Get a grip, ladies: Say hello to the third-ever female cable car operator


Walking up Nob or Russian Hill is a serious booty burner. But operating (or gripping) the historic cable cars dutifully traveling to their summits ain’t exactly a lazy Sunday, either.

Take it from SFMTA: “Demanding and unforgiving, gripping a cable car requires extraordinary skills: arm, hand and upper body strength, mental and physical coordination, confidence and determination.”

As such, therefore, and obviously: A woman, the third ever in cable car history, has stepped into the role.


Last week, SFMTA certified Amber Jones as a cable car grip, the third woman ever to hold the title. Grip people are located in the front of the car, operating the hand and foot controls that propel and stop our 15,500-pound pieces of history.

Amber, an operator since 2008, said: “It’s such a fun and exciting opportunity to work in a position where I get to show off such an amazing city I call home. I’m very proud and honored to be the third woman in history to drive a cable car in my hometown. San Francisco is such a diverse city with ample space and opportunity for goals to be reached and records to be broken for any race, gender or age and I’m happy to be a part of its history.”

Many grip people used to drive the Muni lines we all know and sometimes love. As the cream of the Muni crop, they serve as the city’s ambassadors and guardians of our special piece of history.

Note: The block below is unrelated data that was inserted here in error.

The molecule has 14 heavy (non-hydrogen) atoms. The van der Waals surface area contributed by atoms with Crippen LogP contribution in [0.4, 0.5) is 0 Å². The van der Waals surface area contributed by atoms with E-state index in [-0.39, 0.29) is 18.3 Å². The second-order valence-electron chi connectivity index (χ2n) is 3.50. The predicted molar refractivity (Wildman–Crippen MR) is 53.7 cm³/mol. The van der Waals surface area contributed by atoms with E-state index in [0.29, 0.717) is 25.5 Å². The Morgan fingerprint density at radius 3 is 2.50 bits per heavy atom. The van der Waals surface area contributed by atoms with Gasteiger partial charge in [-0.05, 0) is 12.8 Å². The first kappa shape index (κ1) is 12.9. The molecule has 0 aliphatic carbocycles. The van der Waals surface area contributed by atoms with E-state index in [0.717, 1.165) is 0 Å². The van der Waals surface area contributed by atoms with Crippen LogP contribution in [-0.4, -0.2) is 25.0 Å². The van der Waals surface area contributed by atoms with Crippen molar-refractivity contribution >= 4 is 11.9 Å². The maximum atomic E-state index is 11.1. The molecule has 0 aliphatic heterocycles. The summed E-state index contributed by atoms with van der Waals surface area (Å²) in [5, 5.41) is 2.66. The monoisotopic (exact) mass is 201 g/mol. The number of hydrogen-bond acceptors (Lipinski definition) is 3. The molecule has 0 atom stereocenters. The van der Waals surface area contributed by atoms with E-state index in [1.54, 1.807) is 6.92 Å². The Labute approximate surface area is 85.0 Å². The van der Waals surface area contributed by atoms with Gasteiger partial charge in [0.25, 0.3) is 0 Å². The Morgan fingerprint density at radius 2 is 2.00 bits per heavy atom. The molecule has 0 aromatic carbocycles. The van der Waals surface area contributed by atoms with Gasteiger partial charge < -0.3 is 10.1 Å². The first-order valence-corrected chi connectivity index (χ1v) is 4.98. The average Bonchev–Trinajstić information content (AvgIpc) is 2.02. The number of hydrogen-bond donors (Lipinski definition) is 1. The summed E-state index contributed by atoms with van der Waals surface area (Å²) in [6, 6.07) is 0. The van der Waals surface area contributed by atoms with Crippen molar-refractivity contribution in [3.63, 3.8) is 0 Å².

I learned me all kinds of stuff about cable cars for a story I wrote in 2010. Trust me, Amber Jones’ skills must be legit.

The unmistakable whirring machinery of our cable-car system run 24/7/365. Think of the grip as a huge set of pliers that reaches underground. The grip (via the impressive strength of the grip person) grabs the constantly moving cable, which is what moves the car.

There’s no cheat sheet for it, either. You have to feel it to know whether it’s in its proper position underground. The grip is loosened when the car needs to stop. To go at top speed, 9.5 miles per hour, the grip is set to hold on as tightly as possible. The nuances of turning vary depending on the hill.

Amber is now part of a very small club of grip women in the cable cars’ 143-year history. She joins the second-ever female grip, Willa Johnson, currently in service. Fannie Barnes, the first woman to serve as a cable car grip, retired in 2002.

SFMTA’s press release (PDF)

Photo by WordShore

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